Initial reviews of Caprica were overwhelmingly positive, calling the show an intellectual puzzle propelled by human emotion, as opposed to just flashy visuals. Sadly, these positive reviews could not save Caprica , and the promising series produced only 19 episodes. After a mid-season hiatus, the ratings fell below a million viewers per episode and unfortunately Syfy pulled the remaining shows from their schedule. Though the series was meant to be accessible to new fans, its connection to Battlestar Galactica may have alienated potential audience members. The series was later released in its entirety on home media.
*A story that is true to the country it is set in- Nothing annoys me more, when I click on what sounds like a great fic, if I find that the characters can't even talk properly. I realise that there are a lot of American writers on this site, so it is only natural that 'Americanisms' are common in fan fiction, but one thing that irks me more than anything else is when British characters start to use words that only an American would say. That is not to say I hate all Americanisms. If it is the 'narrator' that is using words such as 'sidewalk' instead of 'pavement', or 'gas station' instead of 'petrol station', or even if the writer uses American spelling, then it really doesn't bother me. However, if you have a British character (. Harry Potter) saying things like 'Mom' and 'sneakers' and have him eating pancakes for breakfast (we don't really do that over here) then he's no longer in character. It doesn't take much to do a little research to find out how a British person would say something, and it makes the world of difference to a fic in my opinion.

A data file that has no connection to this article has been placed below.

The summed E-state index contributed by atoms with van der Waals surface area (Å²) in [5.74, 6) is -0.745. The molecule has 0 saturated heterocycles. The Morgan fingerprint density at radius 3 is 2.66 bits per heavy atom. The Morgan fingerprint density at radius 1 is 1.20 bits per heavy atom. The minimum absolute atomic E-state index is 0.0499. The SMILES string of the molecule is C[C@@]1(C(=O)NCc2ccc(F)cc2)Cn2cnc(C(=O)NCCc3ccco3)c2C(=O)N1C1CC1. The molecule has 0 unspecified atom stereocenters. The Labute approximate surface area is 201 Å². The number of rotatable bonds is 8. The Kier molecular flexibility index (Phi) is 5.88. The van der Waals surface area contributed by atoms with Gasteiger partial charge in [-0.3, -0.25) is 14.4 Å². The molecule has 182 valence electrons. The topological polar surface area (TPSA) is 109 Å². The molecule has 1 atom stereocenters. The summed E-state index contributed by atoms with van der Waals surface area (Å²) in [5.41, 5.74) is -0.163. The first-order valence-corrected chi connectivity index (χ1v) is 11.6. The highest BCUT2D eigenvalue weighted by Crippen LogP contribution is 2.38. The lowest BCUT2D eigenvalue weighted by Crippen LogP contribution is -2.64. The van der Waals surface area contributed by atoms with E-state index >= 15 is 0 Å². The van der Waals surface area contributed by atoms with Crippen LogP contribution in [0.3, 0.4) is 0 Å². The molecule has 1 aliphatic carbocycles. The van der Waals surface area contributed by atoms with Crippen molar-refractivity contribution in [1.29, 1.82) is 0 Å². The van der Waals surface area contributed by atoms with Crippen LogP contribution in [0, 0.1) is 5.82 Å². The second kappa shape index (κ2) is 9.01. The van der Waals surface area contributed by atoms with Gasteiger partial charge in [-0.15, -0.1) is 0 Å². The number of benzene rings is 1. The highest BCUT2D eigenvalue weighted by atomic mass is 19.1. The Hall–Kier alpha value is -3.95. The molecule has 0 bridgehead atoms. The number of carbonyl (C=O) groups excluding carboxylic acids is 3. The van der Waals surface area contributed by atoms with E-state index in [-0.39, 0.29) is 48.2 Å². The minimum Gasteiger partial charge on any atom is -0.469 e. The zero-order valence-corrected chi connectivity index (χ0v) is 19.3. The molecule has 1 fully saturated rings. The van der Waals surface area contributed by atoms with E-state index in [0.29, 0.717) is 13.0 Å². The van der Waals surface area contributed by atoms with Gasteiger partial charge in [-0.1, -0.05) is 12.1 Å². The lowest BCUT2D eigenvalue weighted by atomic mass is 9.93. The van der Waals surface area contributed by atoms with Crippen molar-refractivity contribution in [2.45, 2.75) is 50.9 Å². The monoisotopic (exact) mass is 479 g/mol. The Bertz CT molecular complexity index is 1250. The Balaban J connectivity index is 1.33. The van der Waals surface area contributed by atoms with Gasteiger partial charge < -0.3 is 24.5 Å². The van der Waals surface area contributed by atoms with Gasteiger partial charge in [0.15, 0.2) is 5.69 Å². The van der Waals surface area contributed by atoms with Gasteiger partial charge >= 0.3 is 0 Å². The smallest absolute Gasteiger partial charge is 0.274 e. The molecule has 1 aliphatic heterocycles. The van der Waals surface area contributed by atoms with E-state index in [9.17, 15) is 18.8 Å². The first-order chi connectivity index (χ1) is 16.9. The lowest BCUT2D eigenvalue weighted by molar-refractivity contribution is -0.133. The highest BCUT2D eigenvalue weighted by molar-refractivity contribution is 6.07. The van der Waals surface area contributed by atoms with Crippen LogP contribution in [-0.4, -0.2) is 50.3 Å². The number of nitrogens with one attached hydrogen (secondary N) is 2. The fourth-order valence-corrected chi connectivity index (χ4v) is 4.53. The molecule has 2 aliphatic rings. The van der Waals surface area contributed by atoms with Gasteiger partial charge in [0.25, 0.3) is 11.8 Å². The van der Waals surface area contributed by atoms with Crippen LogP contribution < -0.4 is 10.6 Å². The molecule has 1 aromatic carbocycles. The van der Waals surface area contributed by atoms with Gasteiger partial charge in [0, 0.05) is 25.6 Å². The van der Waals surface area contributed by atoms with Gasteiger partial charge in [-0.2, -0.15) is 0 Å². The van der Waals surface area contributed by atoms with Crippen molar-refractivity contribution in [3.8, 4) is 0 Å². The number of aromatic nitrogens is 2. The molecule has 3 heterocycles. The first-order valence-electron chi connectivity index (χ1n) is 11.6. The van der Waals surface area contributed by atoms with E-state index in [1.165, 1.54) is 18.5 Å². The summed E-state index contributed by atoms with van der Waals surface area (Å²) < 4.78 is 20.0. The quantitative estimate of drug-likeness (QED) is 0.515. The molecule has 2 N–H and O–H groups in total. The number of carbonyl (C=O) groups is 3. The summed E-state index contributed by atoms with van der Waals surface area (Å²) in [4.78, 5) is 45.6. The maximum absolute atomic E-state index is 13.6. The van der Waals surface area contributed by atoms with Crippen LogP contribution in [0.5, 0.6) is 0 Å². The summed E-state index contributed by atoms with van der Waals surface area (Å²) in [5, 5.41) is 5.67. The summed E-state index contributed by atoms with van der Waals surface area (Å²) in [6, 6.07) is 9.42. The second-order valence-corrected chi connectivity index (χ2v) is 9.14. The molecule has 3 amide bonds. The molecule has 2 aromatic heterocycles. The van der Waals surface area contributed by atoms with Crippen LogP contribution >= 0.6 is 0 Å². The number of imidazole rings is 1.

Set in the fog-shrouded underworld of the Victorian London, Penny Dreadful truly has everything: mystery, magic, monsters, mad science, mediums and mysticism. It’s a glorious mess that cherry-picks the best elements from the classic Victorian horror stories. In first season alone we get to see Dorian Gray (Reeve Carney) Dr. Frankenstein (Harry Treadaway) and his monster (Rory Kinnear) all involved in a tale about demon-possessed Vanessa Ives (Eva Green) and the veteran explorer Sir Malcolm Murray (Timothy Dalton), who were both scarred by their encounter with the minions of Dracula.